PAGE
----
Lesson Learned/Best Practice Briefing


TitleDeeper Dive Detects Suspect Hardware

EventOther Facility Event

Event Date11/29/2018

CategoryOCA - Property, Procurement, Suspect/ Counterfeit Items

Statement: An item arrived without the required documentation, and the engineers deeper dive revealed a suspect part. The principles the engineer applied to this procurement apply to every procurement.

Discussion: A refurbished electrical automatic transfer switch (ATS) from a third-party supplier arrived without the wiring diagram or owner/maintenance manual. The engineer involved in this procurement communicated directly with the Original Equipment Manufacturer (OEM). This resulted in the hardware being identified as a suspect/counterfeit item before it could be placed into LLNL inventory.

Analysis: The OEM noted that the label was not theirs - it was a color they had never used, it was not their official logo (font was incorrect), and the serial number field was blank and serial number title was missing (the untitled empty box in Photograph 2).

Further investigation revealed two attributes that would have made this unit dangerously unsuitable (potential personnel injury and property damage) for LLNLs needs (outdoor use and 600-amp capacity):

- A rating of NEMA 1 (for indoor use) and not the NEMA 3R rating (for outdoor use) specified by LLNL.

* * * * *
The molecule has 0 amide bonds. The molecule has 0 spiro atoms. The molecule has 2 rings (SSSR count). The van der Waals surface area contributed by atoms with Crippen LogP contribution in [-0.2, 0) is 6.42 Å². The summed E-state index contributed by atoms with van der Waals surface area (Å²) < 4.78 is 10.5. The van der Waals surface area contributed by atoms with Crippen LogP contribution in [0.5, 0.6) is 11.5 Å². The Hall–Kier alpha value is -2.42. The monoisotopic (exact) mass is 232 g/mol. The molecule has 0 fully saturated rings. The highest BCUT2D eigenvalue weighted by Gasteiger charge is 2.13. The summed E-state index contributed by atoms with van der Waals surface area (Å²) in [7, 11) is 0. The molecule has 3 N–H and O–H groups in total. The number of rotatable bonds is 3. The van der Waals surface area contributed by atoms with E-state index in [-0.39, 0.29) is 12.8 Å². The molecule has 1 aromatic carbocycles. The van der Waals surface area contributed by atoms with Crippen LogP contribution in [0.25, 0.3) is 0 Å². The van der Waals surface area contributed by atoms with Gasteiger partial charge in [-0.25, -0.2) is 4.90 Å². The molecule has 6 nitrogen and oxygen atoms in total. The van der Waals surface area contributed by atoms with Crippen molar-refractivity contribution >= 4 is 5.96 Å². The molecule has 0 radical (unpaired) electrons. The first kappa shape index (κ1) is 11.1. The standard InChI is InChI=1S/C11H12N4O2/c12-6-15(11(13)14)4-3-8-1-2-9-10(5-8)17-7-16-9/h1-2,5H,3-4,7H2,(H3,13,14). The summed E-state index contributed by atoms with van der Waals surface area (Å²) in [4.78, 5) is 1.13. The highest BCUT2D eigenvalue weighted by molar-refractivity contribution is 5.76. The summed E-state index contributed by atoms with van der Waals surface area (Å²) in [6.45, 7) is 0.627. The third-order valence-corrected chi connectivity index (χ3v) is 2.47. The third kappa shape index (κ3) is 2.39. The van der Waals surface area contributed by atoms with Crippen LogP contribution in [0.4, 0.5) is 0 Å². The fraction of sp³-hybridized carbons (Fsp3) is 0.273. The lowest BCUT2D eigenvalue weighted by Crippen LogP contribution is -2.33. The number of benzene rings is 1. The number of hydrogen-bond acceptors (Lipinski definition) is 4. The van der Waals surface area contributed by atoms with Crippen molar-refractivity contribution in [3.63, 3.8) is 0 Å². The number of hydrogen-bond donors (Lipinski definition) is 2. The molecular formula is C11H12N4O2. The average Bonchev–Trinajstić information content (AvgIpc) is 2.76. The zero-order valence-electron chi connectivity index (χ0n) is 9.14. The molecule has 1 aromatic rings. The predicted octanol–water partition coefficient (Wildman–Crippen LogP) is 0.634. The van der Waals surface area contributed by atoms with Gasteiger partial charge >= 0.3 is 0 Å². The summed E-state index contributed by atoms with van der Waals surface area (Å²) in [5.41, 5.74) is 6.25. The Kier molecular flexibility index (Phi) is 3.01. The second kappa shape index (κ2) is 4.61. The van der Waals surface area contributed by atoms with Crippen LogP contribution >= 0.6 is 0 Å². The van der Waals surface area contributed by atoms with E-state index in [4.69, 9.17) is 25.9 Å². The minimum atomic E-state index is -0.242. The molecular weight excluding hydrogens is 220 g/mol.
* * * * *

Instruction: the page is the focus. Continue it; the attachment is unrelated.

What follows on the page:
- The serial number on the items sub panel (27656-3) was a valid Russelectric serial number, but it was assigned to a 400-amp system (Russelectric model RMTD-4004CE). Note that the label attached to this unit (Photograph 2) shows a model number for a 600-amp unit (RMTD-6004CE) with a 600-amp rating. Additional checks of the unit resulted in finding a label that confirmed the 400-amp rating (Photograph 4).

Recommended Actions: Hardware procurements have three key components - the specification for the item ordered, the item received, and the documentation for the item received. All three must be present and match for the item to be accepted. If any discrepancies are found, they must be resolved to a level of certainty that allows the item to be deemed authentic and safe to use for the intended purpose.

In this case, there were multiple discrepancies:

Discrepancy: Required documentation not received.

Resolution Action: Documentation(wiring diagram owners/maintenance manual) requested from OEM. The OEM requested the serial number from the label on the item and LLNL provided the OEM a photograph of the label found (Photograph 1).

Discrepancy: The OEM responded that the label in the picture provided by LLNL (Photograph 1) was not an authentic OEM label.

Resolution Action: Additional examination located a serial number on the unit.

Discrepancy: OEM information for the serial number indicated that the unit does not meet LLNLs specification:

Ordered: 600-amp unit rated for outdoor use.

Received: 400-amp unit rated for indoor use that was labeled as a 600-amp unit.

Resolution Action: RESOLUTION NOT POSSIBLE. Item set aside as a potential suspect/counterfeit item. Additional inspection found a label identifying the item as a 400-amp unit. Supplier notified for appropriate follow-up with respect to suppliers quality control and certification program.

"Pulling the string" resulted in a determination that resolution of the discrepant conditions cannot be achieved for this procurement. The item was set aside as a potential suspect/counterfeit item and appropriate follow-up communications and action were initiated.

Actions to Prevent Recurrence

Lessons Learned are part of the ISM Core Function 5, Feedback and Improvement. Applicable Lessons Learned are to be considered during working planning activities and incorporated in work processes, prior to performing work.
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